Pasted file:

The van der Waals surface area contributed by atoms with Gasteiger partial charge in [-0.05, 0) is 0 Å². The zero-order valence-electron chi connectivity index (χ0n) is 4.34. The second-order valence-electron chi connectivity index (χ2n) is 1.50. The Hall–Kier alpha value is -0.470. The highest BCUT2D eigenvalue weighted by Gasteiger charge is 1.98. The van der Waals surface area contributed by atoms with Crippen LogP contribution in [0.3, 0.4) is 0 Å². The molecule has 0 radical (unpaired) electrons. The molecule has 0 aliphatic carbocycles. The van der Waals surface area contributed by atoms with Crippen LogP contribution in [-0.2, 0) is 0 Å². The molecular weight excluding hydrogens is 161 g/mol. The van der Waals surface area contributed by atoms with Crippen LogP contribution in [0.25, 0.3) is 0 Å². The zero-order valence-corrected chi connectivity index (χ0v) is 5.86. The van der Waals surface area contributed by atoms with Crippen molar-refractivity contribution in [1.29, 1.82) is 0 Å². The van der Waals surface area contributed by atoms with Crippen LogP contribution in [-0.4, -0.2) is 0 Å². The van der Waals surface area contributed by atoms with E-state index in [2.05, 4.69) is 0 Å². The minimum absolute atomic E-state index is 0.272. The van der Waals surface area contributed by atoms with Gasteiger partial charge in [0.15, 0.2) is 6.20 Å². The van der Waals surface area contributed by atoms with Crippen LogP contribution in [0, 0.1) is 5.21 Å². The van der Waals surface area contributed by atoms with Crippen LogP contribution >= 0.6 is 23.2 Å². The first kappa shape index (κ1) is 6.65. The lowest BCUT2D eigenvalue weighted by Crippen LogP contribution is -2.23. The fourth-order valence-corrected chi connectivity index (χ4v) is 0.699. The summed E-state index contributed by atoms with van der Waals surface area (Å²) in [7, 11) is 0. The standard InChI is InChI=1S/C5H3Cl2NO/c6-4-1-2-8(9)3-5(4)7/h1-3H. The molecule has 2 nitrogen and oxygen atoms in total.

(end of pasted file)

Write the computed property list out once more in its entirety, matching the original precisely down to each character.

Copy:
The van der Waals surface area contributed by atoms with Gasteiger partial charge in [-0.05, 0) is 0 Å². The zero-order valence-electron chi connectivity index (χ0n) is 4.34. The second-order valence-electron chi connectivity index (χ2n) is 1.50. The Hall–Kier alpha value is -0.470. The highest BCUT2D eigenvalue weighted by Gasteiger charge is 1.98. The van der Waals surface area contributed by atoms with Crippen LogP contribution in [0.3, 0.4) is 0 Å². The molecule has 0 radical (unpaired) electrons. The molecule has 0 aliphatic carbocycles. The van der Waals surface area contributed by atoms with Crippen LogP contribution in [-0.2, 0) is 0 Å². The molecular weight excluding hydrogens is 161 g/mol. The van der Waals surface area contributed by atoms with Crippen LogP contribution in [0.25, 0.3) is 0 Å². The zero-order valence-corrected chi connectivity index (χ0v) is 5.86. The van der Waals surface area contributed by atoms with Crippen molar-refractivity contribution in [1.29, 1.82) is 0 Å². The van der Waals surface area contributed by atoms with Crippen LogP contribution in [-0.4, -0.2) is 0 Å². The van der Waals surface area contributed by atoms with E-state index in [2.05, 4.69) is 0 Å². The minimum absolute atomic E-state index is 0.272. The van der Waals surface area contributed by atoms with Gasteiger partial charge in [0.15, 0.2) is 6.20 Å². The van der Waals surface area contributed by atoms with Crippen LogP contribution in [0, 0.1) is 5.21 Å². The van der Waals surface area contributed by atoms with Crippen LogP contribution >= 0.6 is 23.2 Å². The first kappa shape index (κ1) is 6.65. The lowest BCUT2D eigenvalue weighted by Crippen LogP contribution is -2.23. The fourth-order valence-corrected chi connectivity index (χ4v) is 0.699. The summed E-state index contributed by atoms with van der Waals surface area (Å²) in [7, 11) is 0. The standard InChI is InChI=1S/C5H3Cl2NO/c6-4-1-2-8(9)3-5(4)7/h1-3H. The molecule has 2 nitrogen and oxygen atoms in total.